Iran’s foreign minister, Mohammad Javad Zarif has emphasized that US sanctions will never bring Iran to the negotiating table, rather they will strengthen Iran's resolve to resist US pressure.
Foreign Minister Zarif in an interview with The Guardian on Monday said the Islamic Republic will not only survive newly reimposed US sanctions but will actually thrive and strengthen as a result of the sanctions.
The Trump administration announced sanctions this month covering banking, oil exports and shipping, aimed at forcing Tehran to stop what the US described as its “destabilising activities” in the Middle East.
Speaking after meeting the British foreign secretary, Jeremy Hunt, in Tehran on Monday, Javad Zarif said: “We are used to pressure and we are used to resisting pressure. Sanctions always hurt and they hurt ordinary people, but sanctions seldom change policy, and that has been the problem with US sanctions all the time. They do not force us back to the negotiating table. In fact, they strengthen our resolve to resist.
“We will certainly survive. We will not only survive – we will thrive. We have tried to minimise the impact on the population but ordinary people are going to suffer, the economy is going to suffer.”
Speaking to The Guardian, Zarif said he was confident the Iranian oil industry would find markets, even though the US measures have pushed down exports sharply. “There are always markets for oil, it depends on the conditions and the price,” he said. “I believe Iran will always be able to sell its oil.”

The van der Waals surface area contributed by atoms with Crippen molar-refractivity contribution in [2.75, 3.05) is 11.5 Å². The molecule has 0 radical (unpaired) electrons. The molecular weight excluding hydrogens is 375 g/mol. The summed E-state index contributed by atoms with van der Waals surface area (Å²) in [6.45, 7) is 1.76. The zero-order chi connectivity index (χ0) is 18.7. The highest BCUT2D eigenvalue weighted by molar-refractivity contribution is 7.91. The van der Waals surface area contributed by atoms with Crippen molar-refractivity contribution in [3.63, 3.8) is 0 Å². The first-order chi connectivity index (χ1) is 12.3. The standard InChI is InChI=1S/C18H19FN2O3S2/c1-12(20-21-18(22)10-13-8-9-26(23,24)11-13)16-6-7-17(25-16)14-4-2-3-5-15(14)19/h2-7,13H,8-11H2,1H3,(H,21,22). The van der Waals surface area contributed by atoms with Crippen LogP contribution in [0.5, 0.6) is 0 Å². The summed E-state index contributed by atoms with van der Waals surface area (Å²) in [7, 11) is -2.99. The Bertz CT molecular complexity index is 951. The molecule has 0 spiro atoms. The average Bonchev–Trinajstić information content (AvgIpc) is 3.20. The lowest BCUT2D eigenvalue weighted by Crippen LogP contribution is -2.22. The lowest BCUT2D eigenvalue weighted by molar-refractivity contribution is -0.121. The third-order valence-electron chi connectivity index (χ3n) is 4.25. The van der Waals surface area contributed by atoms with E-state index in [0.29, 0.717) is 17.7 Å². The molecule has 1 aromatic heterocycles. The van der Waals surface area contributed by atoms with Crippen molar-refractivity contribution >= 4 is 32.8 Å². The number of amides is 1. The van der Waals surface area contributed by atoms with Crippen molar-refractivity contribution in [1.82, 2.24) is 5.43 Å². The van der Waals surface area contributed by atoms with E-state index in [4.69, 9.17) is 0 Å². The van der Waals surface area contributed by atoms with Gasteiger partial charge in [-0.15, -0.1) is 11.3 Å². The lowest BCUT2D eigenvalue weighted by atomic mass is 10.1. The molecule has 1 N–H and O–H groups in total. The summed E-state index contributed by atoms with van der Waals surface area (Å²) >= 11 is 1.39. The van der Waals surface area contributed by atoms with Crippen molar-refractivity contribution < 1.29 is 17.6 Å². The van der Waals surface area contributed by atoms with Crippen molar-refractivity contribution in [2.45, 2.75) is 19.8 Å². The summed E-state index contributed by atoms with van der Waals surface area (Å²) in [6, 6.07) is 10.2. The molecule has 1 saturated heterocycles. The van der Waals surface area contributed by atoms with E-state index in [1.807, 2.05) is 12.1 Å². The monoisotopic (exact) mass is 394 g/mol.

Zarif also challenged claims by the US secretary of state, Mike Pompeo, that the sanctions had been designed to exempt humanitarian supplies, such as food and medicines.
“The US has imposed financial sanctions on Iran,” he said. "When you want to transfer money, the bank does not ask whether it is for food or other essential items – that is why sanctions always affect items such as foodstuffs and medicines."
“The US is not living up to its promises. We believe all sanctions are unlawful, and against UN security council resolutions, but the US is not even truthful to the commitment they have made.”
Zarif said Iran was frustrated by the slow pace of EU moves to help European companies that want to do business with Iran.
A clearing house known as a special purpose vehicle, designed to allow European companies that trade with Iran to bypass the sanctions, is due to be set up within the next few months. It has been seen as critical to reassuring Tehran that the EU wishes to reward Iran for signing the 2015 deal on its nuclear programme by expanding business deals with the country.
“What is important is that Europe has made the political commitment but, unfortunately, so far as practicalities are concerned, it has been very slow,” Zarif said. “(British foreign secretary Jeremy) Hunt reassured me that the UK believes in the nuclear deal, but we also need to see some action.”
On Yemen, where US has accused Iran of backing Houthi rebels, Zarif said Iran had been pushing for a ceasefire arrangement for years, and believes there is no military solution to the conflict.
“The humanitarian nightmare cannot continue,” he said. “All the Yeminis are prepared to come to the negotiating table provided the [Saudi-led] coalition enables them to do so.”